PARTNERSHIP FOR NATIVE CHILDREN

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About the PNC

The Partnership for Native Children (PNC) is a 501(c)(3) non-profit started by a group of motivated women from across Indian Country who were increasingly concerned with the intense negative media coverage of the Indian Child Welfare Act (ICWA) and accompanying legal cases. Primarily a group of working attorneys engaged with anti-ICWA litigation around the country, the PNC knows firsthand the children and families ICWA protects, and the devastating consequences of what happens when those families are torn apart.

What Do We Do?
PNC provides accurate information, support, and resources to the media, tribes, and the public regarding Native American children, families, and the laws that protect them from unnecessary breakup.
 
We build the capacity of tribal communities to tell their own stories and advocate for their own children in the media spotlight by providing training and resources, andcreating opportunities for Native people to be included in the national dialogue on ICWA and Native family preservation. We challenge the campaigns of disinformation targeting Native American families and tribes by reaching out to the media and connecting them with experts and families from within Indian Country. And we fight relentless anti-ICWA litigation by collaborating with tribes, families, and tribal organizations to ensure our public education efforts complement their litigation strategies.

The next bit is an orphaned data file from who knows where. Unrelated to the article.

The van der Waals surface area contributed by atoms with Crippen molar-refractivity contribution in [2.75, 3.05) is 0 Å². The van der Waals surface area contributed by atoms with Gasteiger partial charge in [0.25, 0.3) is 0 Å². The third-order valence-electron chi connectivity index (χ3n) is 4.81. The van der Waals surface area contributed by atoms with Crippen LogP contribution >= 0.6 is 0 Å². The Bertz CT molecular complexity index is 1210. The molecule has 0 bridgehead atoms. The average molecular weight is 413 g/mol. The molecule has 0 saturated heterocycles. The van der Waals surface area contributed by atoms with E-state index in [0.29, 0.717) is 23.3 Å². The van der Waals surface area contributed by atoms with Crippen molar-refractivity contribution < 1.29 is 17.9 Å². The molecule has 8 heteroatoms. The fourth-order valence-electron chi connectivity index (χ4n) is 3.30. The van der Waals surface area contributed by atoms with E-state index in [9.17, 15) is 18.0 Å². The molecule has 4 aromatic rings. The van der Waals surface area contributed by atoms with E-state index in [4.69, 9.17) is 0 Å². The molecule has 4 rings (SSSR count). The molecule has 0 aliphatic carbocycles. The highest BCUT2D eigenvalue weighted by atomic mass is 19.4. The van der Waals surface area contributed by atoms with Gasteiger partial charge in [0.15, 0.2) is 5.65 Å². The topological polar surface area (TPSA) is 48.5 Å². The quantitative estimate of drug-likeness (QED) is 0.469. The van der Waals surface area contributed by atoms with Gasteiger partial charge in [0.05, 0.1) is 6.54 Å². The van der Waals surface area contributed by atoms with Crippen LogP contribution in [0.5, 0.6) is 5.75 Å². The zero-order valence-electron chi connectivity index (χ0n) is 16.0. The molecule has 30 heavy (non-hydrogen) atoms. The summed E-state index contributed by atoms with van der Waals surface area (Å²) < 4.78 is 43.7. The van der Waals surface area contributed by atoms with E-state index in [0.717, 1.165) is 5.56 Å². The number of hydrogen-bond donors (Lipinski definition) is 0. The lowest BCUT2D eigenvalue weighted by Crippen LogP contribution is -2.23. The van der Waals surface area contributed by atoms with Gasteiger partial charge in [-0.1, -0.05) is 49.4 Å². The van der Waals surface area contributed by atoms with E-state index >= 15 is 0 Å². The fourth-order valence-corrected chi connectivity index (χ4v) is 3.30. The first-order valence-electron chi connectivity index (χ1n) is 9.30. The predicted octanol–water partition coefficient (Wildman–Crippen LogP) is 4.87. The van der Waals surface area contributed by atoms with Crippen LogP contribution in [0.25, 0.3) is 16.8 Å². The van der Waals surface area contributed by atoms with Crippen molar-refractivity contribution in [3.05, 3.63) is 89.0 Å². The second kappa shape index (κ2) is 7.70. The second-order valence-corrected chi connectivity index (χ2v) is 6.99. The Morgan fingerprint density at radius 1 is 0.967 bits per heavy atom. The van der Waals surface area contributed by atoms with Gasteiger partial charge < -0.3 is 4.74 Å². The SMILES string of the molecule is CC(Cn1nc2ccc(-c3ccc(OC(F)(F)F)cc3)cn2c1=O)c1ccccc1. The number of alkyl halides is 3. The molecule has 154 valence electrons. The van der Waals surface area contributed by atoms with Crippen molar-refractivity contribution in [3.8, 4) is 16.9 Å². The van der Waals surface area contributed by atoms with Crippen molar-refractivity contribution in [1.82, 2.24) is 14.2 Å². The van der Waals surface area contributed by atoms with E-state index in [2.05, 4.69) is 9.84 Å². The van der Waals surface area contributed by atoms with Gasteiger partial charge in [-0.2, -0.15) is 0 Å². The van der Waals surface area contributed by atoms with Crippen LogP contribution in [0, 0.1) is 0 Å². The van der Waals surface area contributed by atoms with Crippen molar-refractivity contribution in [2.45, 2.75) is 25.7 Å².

Why Now?
Emboldened by the Adoptive Couple v. Baby Girl decision in 2013, an anti-ICWA coalition—led by the for-profit adoption industry, religious coalitions, and a conservative think tank—have teamed up to overturn ICWA. They have spent years bringing forth suit after suit in courts throughout the country, sometimes even using identical briefs in different forums, all in the attempt to have ICWA declared unconstitutional. With the recent Texas v Zinke decision, they have succeeded.

Accompanying these litigation efforts has been a public relations strategy aimed at fomenting hostility toward ICWA and its advocates. These campaigns of misinformation have used divisive, inflammatory public relations tactics to distract from the fact that Native tribes and people and a vast number of national child advocacy organizations and many others overwhelming support ICWA, holding it up as the "gold standard' after which state laws should be modeled.

Instead of acknowledging these facts, ICWA's opponents fund public relations campaigns that take advantage of the general public's lack of familiarity with federal Indian law and child welfare practice. By decrying "racism!", exploiting horrible tragedies within the child welfare system to suit their purpose, and proclaiming that they alone are "saving" Native children from what they claim are the nefarious interests of Native people and Indian tribes, their sensationalism has found traction with the media. PR pandering in stereotype-filled rhetoric set to inflame and divide the public has served anti-ICWA litigation well.  

The founders of PNC grew impatient and intolerant of how long this biased, one-sided narrative about ICWA had been allowed to go on unchecked. Bringing our collective experience together as ICWA attorneys and advocates, we have set forth to challenge the status quo.

PNC’s Goals
  1. Serve as an information hub, disseminating accessible information regarding tribal child welfare, the Indian Child Welfare Act, and current litigation
  2. Build tribes’ capacity to engage in effective and compelling public education, media relations, and communications activities tailored to their specific community’s needs
  3. Give the media accurate information and create lasting connections between journalists and Native experts and spokespeople
  4. Dispel misinformation regarding Native families, communities, and the law propagated by ICWA’s opponents